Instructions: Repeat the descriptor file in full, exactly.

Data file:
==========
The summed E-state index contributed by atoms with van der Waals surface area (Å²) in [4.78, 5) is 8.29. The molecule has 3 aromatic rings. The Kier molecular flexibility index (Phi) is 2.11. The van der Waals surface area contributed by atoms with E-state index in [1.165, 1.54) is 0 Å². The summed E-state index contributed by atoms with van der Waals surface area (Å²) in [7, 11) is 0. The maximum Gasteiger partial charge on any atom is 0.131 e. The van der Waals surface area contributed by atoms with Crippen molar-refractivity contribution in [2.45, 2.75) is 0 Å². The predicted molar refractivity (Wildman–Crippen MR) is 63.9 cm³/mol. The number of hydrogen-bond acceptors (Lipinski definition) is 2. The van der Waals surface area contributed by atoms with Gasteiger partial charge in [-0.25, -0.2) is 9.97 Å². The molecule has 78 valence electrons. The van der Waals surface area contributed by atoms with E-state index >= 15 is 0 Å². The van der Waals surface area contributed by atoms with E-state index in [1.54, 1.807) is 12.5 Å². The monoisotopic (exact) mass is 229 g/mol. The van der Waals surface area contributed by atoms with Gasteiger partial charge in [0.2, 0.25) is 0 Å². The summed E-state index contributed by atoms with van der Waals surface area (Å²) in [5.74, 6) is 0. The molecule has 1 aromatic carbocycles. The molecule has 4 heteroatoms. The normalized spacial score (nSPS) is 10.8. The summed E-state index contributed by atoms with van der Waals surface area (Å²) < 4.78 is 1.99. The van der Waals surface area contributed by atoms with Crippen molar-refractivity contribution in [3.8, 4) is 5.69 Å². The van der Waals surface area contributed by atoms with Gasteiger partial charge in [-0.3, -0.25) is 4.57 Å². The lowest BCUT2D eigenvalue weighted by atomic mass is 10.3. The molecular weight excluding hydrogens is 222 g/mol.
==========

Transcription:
The summed E-state index contributed by atoms with van der Waals surface area (Å²) in [4.78, 5) is 8.29. The molecule has 3 aromatic rings. The Kier molecular flexibility index (Phi) is 2.11. The van der Waals surface area contributed by atoms with E-state index in [1.165, 1.54) is 0 Å². The summed E-state index contributed by atoms with van der Waals surface area (Å²) in [7, 11) is 0. The maximum Gasteiger partial charge on any atom is 0.131 e. The van der Waals surface area contributed by atoms with Crippen molar-refractivity contribution in [2.45, 2.75) is 0 Å². The predicted molar refractivity (Wildman–Crippen MR) is 63.9 cm³/mol. The number of hydrogen-bond acceptors (Lipinski definition) is 2. The van der Waals surface area contributed by atoms with Gasteiger partial charge in [-0.25, -0.2) is 9.97 Å². The molecule has 78 valence electrons. The van der Waals surface area contributed by atoms with E-state index >= 15 is 0 Å². The van der Waals surface area contributed by atoms with E-state index in [1.54, 1.807) is 12.5 Å². The monoisotopic (exact) mass is 229 g/mol. The van der Waals surface area contributed by atoms with Gasteiger partial charge in [0.2, 0.25) is 0 Å². The summed E-state index contributed by atoms with van der Waals surface area (Å²) in [5.74, 6) is 0. The molecule has 1 aromatic carbocycles. The molecule has 4 heteroatoms. The normalized spacial score (nSPS) is 10.8. The summed E-state index contributed by atoms with van der Waals surface area (Å²) < 4.78 is 1.99. The van der Waals surface area contributed by atoms with Crippen molar-refractivity contribution in [3.8, 4) is 5.69 Å². The van der Waals surface area contributed by atoms with Gasteiger partial charge in [-0.3, -0.25) is 4.57 Å². The lowest BCUT2D eigenvalue weighted by atomic mass is 10.3. The molecular weight excluding hydrogens is 222 g/mol.